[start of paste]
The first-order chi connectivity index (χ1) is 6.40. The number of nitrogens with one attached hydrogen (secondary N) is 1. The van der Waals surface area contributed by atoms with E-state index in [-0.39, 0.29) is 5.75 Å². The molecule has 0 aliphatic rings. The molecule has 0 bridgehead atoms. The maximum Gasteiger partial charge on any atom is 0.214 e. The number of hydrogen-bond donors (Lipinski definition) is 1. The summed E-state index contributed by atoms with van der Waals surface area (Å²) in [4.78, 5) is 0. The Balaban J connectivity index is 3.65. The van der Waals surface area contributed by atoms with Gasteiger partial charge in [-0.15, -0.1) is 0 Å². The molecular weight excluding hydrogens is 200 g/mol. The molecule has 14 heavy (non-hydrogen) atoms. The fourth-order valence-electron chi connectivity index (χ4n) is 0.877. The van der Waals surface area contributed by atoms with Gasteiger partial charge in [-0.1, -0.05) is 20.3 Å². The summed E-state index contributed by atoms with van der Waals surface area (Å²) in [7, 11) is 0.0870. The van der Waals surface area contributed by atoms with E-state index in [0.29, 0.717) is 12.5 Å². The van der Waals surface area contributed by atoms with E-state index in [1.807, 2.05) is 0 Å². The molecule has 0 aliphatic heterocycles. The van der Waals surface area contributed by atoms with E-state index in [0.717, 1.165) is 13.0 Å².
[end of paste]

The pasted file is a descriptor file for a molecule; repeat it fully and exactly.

The first-order chi connectivity index (χ1) is 6.40. The number of nitrogens with one attached hydrogen (secondary N) is 1. The van der Waals surface area contributed by atoms with E-state index in [-0.39, 0.29) is 5.75 Å². The molecule has 0 aliphatic rings. The molecule has 0 bridgehead atoms. The maximum Gasteiger partial charge on any atom is 0.214 e. The number of hydrogen-bond donors (Lipinski definition) is 1. The summed E-state index contributed by atoms with van der Waals surface area (Å²) in [4.78, 5) is 0. The Balaban J connectivity index is 3.65. The van der Waals surface area contributed by atoms with Gasteiger partial charge in [-0.15, -0.1) is 0 Å². The molecular weight excluding hydrogens is 200 g/mol. The molecule has 14 heavy (non-hydrogen) atoms. The fourth-order valence-electron chi connectivity index (χ4n) is 0.877. The van der Waals surface area contributed by atoms with Gasteiger partial charge in [-0.1, -0.05) is 20.3 Å². The summed E-state index contributed by atoms with van der Waals surface area (Å²) in [7, 11) is 0.0870. The van der Waals surface area contributed by atoms with E-state index in [0.29, 0.717) is 12.5 Å². The van der Waals surface area contributed by atoms with E-state index in [1.807, 2.05) is 0 Å². The molecule has 0 aliphatic heterocycles. The van der Waals surface area contributed by atoms with E-state index in [0.717, 1.165) is 13.0 Å².